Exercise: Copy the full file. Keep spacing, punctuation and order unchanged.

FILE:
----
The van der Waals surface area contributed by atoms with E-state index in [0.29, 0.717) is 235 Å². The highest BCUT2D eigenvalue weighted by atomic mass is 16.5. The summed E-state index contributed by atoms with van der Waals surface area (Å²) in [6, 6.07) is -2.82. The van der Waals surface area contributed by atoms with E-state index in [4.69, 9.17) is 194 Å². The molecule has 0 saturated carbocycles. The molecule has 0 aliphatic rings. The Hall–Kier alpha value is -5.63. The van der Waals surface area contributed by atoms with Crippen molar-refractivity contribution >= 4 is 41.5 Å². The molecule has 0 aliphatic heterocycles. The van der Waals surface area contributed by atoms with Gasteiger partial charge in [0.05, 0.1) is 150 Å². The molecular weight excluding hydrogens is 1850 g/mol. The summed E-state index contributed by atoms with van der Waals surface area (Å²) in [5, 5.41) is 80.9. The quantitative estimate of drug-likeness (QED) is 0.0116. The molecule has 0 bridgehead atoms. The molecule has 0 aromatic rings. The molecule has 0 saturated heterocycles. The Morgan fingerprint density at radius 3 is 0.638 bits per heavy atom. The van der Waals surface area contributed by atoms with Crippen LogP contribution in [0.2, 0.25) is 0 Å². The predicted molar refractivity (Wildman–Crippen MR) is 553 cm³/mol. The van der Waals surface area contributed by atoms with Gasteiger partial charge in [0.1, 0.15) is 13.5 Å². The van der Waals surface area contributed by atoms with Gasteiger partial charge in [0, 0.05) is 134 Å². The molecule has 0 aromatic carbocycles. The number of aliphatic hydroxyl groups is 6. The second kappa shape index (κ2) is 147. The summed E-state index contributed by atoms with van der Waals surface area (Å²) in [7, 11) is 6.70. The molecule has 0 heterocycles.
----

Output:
The van der Waals surface area contributed by atoms with E-state index in [0.29, 0.717) is 235 Å². The highest BCUT2D eigenvalue weighted by atomic mass is 16.5. The summed E-state index contributed by atoms with van der Waals surface area (Å²) in [6, 6.07) is -2.82. The van der Waals surface area contributed by atoms with E-state index in [4.69, 9.17) is 194 Å². The molecule has 0 saturated carbocycles. The molecule has 0 aliphatic rings. The Hall–Kier alpha value is -5.63. The van der Waals surface area contributed by atoms with Crippen molar-refractivity contribution >= 4 is 41.5 Å². The molecule has 0 aliphatic heterocycles. The van der Waals surface area contributed by atoms with Gasteiger partial charge in [0.05, 0.1) is 150 Å². The molecular weight excluding hydrogens is 1850 g/mol. The summed E-state index contributed by atoms with van der Waals surface area (Å²) in [5, 5.41) is 80.9. The quantitative estimate of drug-likeness (QED) is 0.0116. The molecule has 0 bridgehead atoms. The molecule has 0 aromatic rings. The molecule has 0 saturated heterocycles. The Morgan fingerprint density at radius 3 is 0.638 bits per heavy atom. The van der Waals surface area contributed by atoms with Crippen LogP contribution in [0.2, 0.25) is 0 Å². The predicted molar refractivity (Wildman–Crippen MR) is 553 cm³/mol. The van der Waals surface area contributed by atoms with Gasteiger partial charge in [0.1, 0.15) is 13.5 Å². The van der Waals surface area contributed by atoms with Gasteiger partial charge in [0, 0.05) is 134 Å². The molecule has 0 aromatic carbocycles. The number of aliphatic hydroxyl groups is 6. The second kappa shape index (κ2) is 147. The summed E-state index contributed by atoms with van der Waals surface area (Å²) in [7, 11) is 6.70. The molecule has 0 heterocycles.